The jawless zombie hobbled and stopped a few feet away from the bay window, dragging a ceramic lawn gnome behind. The other zombies paid him no mind, continuing their pointless onslaught against the glass.
Mitch squeezed the backrest of the couch beside him. His muscles tightened with fear. He couldn’t tell if his stomach was trying to shove its way up his throat, or sink out his ass. Either way, it felt like it was coiling itself into a knot of worry. He was scared to death, not for him, but for the person inside the house.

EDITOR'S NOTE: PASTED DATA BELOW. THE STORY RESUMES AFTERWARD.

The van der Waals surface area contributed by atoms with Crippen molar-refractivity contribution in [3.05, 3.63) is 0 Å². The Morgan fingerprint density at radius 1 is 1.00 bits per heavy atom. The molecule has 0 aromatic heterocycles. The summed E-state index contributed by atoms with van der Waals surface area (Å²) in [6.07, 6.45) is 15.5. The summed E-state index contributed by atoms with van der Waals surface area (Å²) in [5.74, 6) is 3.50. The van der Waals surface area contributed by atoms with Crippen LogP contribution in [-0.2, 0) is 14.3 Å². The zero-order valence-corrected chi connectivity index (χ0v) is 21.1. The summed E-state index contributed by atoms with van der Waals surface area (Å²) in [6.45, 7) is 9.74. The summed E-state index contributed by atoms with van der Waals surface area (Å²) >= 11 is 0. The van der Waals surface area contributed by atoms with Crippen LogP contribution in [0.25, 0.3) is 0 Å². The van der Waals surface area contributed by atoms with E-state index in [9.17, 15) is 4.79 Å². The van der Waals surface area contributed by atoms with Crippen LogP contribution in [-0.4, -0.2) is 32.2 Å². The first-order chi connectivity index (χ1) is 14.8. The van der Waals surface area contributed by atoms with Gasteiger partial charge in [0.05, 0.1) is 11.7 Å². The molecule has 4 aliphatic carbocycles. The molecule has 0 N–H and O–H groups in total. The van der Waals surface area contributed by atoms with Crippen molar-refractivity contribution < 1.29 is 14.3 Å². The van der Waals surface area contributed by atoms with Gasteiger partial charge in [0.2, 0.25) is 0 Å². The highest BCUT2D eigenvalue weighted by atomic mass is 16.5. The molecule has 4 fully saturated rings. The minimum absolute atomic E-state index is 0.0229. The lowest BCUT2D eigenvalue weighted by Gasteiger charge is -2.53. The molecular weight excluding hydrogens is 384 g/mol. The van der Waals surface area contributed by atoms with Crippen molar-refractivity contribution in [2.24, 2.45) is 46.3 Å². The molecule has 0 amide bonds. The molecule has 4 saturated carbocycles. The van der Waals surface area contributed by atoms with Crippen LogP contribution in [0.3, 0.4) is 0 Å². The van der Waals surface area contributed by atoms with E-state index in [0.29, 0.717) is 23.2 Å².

Get out, Betty! Get the fuck out of there! He whispered in his head. But please, whatever you do, don’t come here! Don’t you dare come over here! His thoughts felt loud, like some subconscious part of him had been screaming them to drive the point home, even going so far as to close the curtains over the boards, leaving a sliver to spy through.
The zombie lifted the smiling gnome. Its frail body trembled from the tremendous weight. For a second, Mitch thought the zombie’s arms would pop right out of their sockets. Betty had no such luck.
It lofted the gnome head first through the window with a wet scream. The others crawled through the opening, ignoring the jagged shards of leftover glass still standing tall.